Yogurt Starter
~ Start to Ferment ~

A warm welcome. A yogurt starter is important. You can't make yogurt without it.... at least not modern day curd.

The type, quality and amount of culture directly affects the way yogurt:

  • tastes
  • type of lactic acid bacteria present..... probiotics

Whether it's called yogurt culture, starter culture, bacterial culture or yogurt bacteria it's what drives lactic acid fermentation..... the process that changes milk to a delicious curd.

Types of Starter Culture

There are 2 types of starter culture available to use at home:

  1. Fresh yogurt
  2. Dried yogurt powder

1. Fresh Yogurt Starter

Fresh Yogurt Starter

This culture comes from homemade or store bought yogurt.

A homemade starter usually comes from the previous batch.... your own or a neighbors. It should be fresh (less than a week old) so it still contains enough lactic acid bacteria to ferment the next batch.

I confess, in a pinch, I've used yogurt that's 2 to 3 weeks old...... BUT there's the risk of the milk not fermenting properly. Remember lactic acid bacteria decrease with age.

When I use a homemade starter culture, I generally add 1 or 2 Tablespoons extra..... just in case the lactic acid bacteria have declined over successive batches. Your new batch will have the same probiotic bacteria as the starter culture.

A commercial starter culture comes from the container of yogurt you've bought at the store. It should be fresh, unflavoured and not pasteurized after the bacterial culture is added.

The label should state live bacteria or something similar.

2. Dried Yogurt Starter

Dried Yogurt Culture

A dried culture contains bacteria and milk solids. Basically, it's yogurt that's dehydrated and freeze-dried..... and sold in powdered form. It looks like powdered milk.

The process of fermenting milk with a dried culture is the same as with a fresh culture.

It should say on the package whether the culture is thermophilic or mesophilic. If it doesn't..... look at the bacteria listed on the label.

If any of the bacteria are the same as listed in fresh yogurt starter then they're thermophilic.... and should be incubated in warm milk.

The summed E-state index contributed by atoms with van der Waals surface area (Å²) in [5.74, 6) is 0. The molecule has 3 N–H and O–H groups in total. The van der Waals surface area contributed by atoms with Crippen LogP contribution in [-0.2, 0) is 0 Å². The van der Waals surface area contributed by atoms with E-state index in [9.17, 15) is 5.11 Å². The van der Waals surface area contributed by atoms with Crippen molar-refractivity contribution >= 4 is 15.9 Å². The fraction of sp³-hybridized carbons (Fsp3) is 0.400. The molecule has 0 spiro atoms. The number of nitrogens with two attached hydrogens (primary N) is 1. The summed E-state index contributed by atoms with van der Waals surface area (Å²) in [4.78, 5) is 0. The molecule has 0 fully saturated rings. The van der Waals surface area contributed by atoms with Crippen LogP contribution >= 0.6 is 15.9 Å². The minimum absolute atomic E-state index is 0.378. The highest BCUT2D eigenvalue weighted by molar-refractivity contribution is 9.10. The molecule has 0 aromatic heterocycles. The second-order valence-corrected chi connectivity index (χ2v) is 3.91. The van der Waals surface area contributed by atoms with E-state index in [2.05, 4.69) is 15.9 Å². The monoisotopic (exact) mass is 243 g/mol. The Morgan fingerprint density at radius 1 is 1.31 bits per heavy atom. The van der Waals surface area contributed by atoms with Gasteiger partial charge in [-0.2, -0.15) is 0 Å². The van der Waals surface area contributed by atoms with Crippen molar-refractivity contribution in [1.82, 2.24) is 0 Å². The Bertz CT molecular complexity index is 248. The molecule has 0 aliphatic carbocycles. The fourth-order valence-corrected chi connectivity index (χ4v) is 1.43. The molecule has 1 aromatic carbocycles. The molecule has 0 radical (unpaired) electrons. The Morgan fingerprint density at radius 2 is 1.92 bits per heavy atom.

Cultures can be either thermophilic or mesophilic.

  • A thermophilic culture is sprinkled on warm milk and stirred in. Thermophilic means the lactic acid bacteria in the culture grow best in warm milk. Fresh yogurt from the store is thermophilic.
  • A mesophilic culture (without heat), is added to cold or room-temperature milk and allowed to incubate at room-temperature. The probiotic bacteria grow best at lower temperature.

Starter Cultures: Fresh vs Dried

Fresh Culture

  • Easy to find..... your fridge or practically any grocery store.
  • Shorter incubation time.
  • Doesn't keep as long.
  • Bacteria decrease with age.

Dried Culture

  • Harder to find..... try health food stores or order it from a catalogue or internet.
  • Incubation time is longer... up to 8 hours.
  • Don't have to worry about spoilage if properly stored.
  • Wider variety of strains of lactic acid bacteria.
  • Can get cultures from different countries like Bulgaria or France.

What's in the Culture?

There are two main lactic acid bacteria used in making commercial yogurt. You can expect to find these bacteria in the brands carried at your grocery store:

  1. Lactobacillus bulgaricus
  2. Streptococcus thermophilus

Usually L. bulgaricus and S. thermophilus are added at a ratio of 1:1.

Some of the better quality probiotic and organic brands have additional strains of bacteria:

  • Lactobacillus acidophilus
  • Bifidobacterium species including B. bifidum, B. lactis, B. longum, Bifidus regularis
  • Lactobacillus casei
  • Lactobacillus rhamnosus

By reading the label you can introduce different bacteria..... this will affect the taste and potential health benefits of the curd. As an example, Stoneyfield yogurt lists 6 strains of lactic acid bacteria on its labels.

Do You Prefer Tart or Smooth Tasting Yogurt?

Lactobacillus bulgaricus is mainly responsible for the tart taste and smell of yogurt. It produces more lactic acid than S. thermophilus, the other main lactic acid bacteria.

L. bulgaricus grows best at 115 degrees F (46 degrees C) while S. thermophilus does better at lower temperatures. So.....

Keeping the incubation temperature at 115 F will give a tarter yogurt. Lowering the temperature will encourage the growth of S. thermophilus and produce a milder tasting curd.

You can experiment quite a lot....

  • With different bacterial cultures to get the probiotic mix that's right for you.
  • By adjusting incubation (fermentation) time and temperature you can change the rate of growth of the different probiotic bacteria present.

Whether you're a science buff or a foodie, fermenting milk is interesting. I happen to be both..... so I do LOADS of experimenting with different cultures, methods and recipes. :)

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What Will Help You Make Yogurt?

powdered yogurt culture handy in cupboard
starter kit (culture, thermometer, mason jar)
audio (mp3) instructions
video on how to make yogurt
all of the above
no yogurt culture
no milk
no thermometer
no way to incubate
afraid yogurt won't turn out
no time
all of the above
under 18
18 to 29
30 to 39
40 to 49
50 to 59
60 to 69
over 70

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